Peel the garlic and place the cloves in a food processor until finely chopped, then add nuts, cheeses, anchovies, a large handful of herbs, and 1 teaspoon pepper and process until chopped. Add remaining herbs one handful at a time, pulsing after each addition, until finely chopped. With motor running, add oil and blend until incorporated.

Pesto can be stored in the freezer, so making a large quantity at once makes it easy to have presto pasta!

Pasta give away:

It seems that pasta brings back memories of childhood to everyone. What is your favorite childhood memory of pasta? It can be either eating it or your nonna's sauce filling the house with it's rich aroma. Send it to me at toni AT missionvalleyacu DOT com by June 25th. I will pick a winner at random and Garofalo Pasta will send you some samples.

13 comments:

Penny said...

Toni, I am enjoying reading your blog. Thanks for stopping by. I love pesto pasta and hope I have enough basil to make a lot of it this year.

JennDZ - The Leftover Queen said...

I love the look of these pastas! I remember kids on my block calling it "pisghetti"! So cute!

MyKitchenInHalfCups said...

It's like they say Toni great minds think alike or maybe it's that pasta is just so good so incredibly many different ways;) Love Pesto Pasta Sauce. Basil grows in Dallas like a weed; parsley I never have much luck with as it seems to always bolt in the heat here.
I'd love to have a garden like Katie's but in the city - not going to happen.

toni said...

Penny - Welcome! I loved reading your blog as well. I've added you to my blogroll.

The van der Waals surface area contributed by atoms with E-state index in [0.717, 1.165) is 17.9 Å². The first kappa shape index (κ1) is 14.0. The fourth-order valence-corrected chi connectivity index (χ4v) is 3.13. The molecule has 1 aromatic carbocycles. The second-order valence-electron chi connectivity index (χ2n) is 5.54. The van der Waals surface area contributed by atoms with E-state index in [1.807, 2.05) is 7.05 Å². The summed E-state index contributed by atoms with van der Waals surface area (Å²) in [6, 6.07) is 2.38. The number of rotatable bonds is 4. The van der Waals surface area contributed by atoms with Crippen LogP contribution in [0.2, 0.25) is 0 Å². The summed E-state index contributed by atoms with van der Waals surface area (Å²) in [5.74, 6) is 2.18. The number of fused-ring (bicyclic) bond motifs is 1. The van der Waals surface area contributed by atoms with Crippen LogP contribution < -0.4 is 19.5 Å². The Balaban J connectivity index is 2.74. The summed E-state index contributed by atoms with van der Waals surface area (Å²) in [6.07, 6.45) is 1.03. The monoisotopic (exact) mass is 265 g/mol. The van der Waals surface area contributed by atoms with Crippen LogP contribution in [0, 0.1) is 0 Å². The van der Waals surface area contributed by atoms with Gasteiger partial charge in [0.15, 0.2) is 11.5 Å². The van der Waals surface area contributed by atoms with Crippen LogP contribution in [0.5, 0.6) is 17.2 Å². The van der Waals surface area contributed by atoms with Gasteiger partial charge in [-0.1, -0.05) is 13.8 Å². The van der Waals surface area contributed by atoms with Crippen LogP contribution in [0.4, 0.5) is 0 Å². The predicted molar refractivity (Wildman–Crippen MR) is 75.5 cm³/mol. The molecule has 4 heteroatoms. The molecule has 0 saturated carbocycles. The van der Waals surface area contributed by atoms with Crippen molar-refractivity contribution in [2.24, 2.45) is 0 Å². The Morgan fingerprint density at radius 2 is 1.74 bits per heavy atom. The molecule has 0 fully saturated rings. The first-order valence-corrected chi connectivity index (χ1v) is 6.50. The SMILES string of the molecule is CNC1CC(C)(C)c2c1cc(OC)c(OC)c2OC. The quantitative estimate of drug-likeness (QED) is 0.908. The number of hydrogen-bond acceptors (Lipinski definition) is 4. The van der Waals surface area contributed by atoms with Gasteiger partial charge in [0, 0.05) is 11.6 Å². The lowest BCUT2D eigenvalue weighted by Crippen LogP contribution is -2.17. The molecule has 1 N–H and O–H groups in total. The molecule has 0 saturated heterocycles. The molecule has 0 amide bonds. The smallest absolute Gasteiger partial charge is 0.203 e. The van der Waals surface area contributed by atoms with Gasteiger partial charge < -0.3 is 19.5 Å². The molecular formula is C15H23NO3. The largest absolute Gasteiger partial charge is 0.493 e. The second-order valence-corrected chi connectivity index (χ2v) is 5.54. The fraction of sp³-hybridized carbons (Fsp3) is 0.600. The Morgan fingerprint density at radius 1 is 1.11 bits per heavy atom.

Jenn - Aren't they cute? I've forgotten what they are called - something like radiatorre - and they do look like little radiators, don't they?

Tanna - Basil growing like weeds, eh? You are lucky!

daphne said...

Toni! I love REAL pesto! Yours sounds really really beautiful! Thanks for sharing!

anya said...

"Pisghetti"...I am sold!! That reminds me that in Russia all kinds of pasta are colloquially called 'macaroni', irrespective of their forms and shapes. Errr..

toni said...

Daphne - Real pesto is good - especially when you have time to make it! That's why I try to make as big a batch as I can and freeze the rest.

Anya - I think that many countries call all pasta macaroni, regardless of shape. As long as it tastes good, I don't really care what it's called! ;-)

Lori said...

This pesto sounds wonderful. I have some basil in my fridge waiting to be using and I've had pasta on my mind. I have wonderful memories of my father's garden and fortunately I'm still enjoying that as an adult.

The Food Hunter said...

Pasta has always been such a big part of my life. Growing up we ate it 3 times per week. Sunday, Tuesday and Thursday. My grampa always ate spaghetti with a fork and spoon to twirl.

Your pasta looks delicious.

toni said...

Lori - You are indeed fortunate to be able to enjoy your dad's garden. My dad was a wonderful gardener, and those memories have warmed me for many years.

Food Hunter - Welcome! For whatever reason, we never used spoons to twirl our pasta. I only learned that trick later in life.

Cinnamonda said...

Nice recipe! I love the idea of parmeggiano and pecorino in the same pesto.

Greetings,
Tiina

Ruth Daniels said...

Fantastic dish. Thanks for sharing with Presto Pasta Nights. Hope to see many more of them in the coming weeks.

Susan said...

I love "shapey" pasta. You don't see radiatorre around too much; rotini seems to be the most popular.

Great idea to roast the garlic, Toni. That much raw can be harsh at times. Thanks for the tip!